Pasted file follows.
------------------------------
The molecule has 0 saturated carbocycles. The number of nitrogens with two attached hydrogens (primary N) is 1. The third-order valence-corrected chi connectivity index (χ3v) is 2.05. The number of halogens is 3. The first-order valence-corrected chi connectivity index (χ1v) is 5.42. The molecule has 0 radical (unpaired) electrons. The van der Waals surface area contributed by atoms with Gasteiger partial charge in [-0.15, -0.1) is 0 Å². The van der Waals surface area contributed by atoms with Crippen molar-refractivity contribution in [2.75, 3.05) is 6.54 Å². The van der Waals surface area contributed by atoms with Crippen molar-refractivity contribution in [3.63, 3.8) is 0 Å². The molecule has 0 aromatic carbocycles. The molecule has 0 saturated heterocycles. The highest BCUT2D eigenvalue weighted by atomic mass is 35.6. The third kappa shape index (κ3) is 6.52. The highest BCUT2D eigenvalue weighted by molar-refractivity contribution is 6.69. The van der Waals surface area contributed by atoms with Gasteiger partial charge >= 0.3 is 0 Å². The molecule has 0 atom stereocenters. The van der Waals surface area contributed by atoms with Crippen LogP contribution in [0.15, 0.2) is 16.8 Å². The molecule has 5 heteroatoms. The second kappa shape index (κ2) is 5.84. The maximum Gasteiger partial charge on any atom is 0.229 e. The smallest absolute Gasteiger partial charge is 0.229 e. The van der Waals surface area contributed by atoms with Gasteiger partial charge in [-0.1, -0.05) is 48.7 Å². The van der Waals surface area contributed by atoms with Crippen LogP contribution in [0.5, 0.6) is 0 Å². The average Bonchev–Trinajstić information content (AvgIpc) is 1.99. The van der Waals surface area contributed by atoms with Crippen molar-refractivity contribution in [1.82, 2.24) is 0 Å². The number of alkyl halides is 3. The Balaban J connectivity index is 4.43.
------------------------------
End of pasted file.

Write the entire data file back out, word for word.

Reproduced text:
The molecule has 0 saturated carbocycles. The number of nitrogens with two attached hydrogens (primary N) is 1. The third-order valence-corrected chi connectivity index (χ3v) is 2.05. The number of halogens is 3. The first-order valence-corrected chi connectivity index (χ1v) is 5.42. The molecule has 0 radical (unpaired) electrons. The van der Waals surface area contributed by atoms with Gasteiger partial charge in [-0.15, -0.1) is 0 Å². The van der Waals surface area contributed by atoms with Crippen molar-refractivity contribution in [2.75, 3.05) is 6.54 Å². The van der Waals surface area contributed by atoms with Crippen molar-refractivity contribution in [3.63, 3.8) is 0 Å². The molecule has 0 aromatic carbocycles. The molecule has 0 saturated heterocycles. The highest BCUT2D eigenvalue weighted by atomic mass is 35.6. The third kappa shape index (κ3) is 6.52. The highest BCUT2D eigenvalue weighted by molar-refractivity contribution is 6.69. The van der Waals surface area contributed by atoms with Gasteiger partial charge >= 0.3 is 0 Å². The molecule has 0 atom stereocenters. The van der Waals surface area contributed by atoms with Crippen LogP contribution in [0.15, 0.2) is 16.8 Å². The molecule has 5 heteroatoms. The second kappa shape index (κ2) is 5.84. The maximum Gasteiger partial charge on any atom is 0.229 e. The smallest absolute Gasteiger partial charge is 0.229 e. The van der Waals surface area contributed by atoms with Gasteiger partial charge in [-0.1, -0.05) is 48.7 Å². The van der Waals surface area contributed by atoms with Crippen LogP contribution in [0.5, 0.6) is 0 Å². The average Bonchev–Trinajstić information content (AvgIpc) is 1.99. The van der Waals surface area contributed by atoms with Crippen molar-refractivity contribution in [1.82, 2.24) is 0 Å². The number of alkyl halides is 3. The Balaban J connectivity index is 4.43.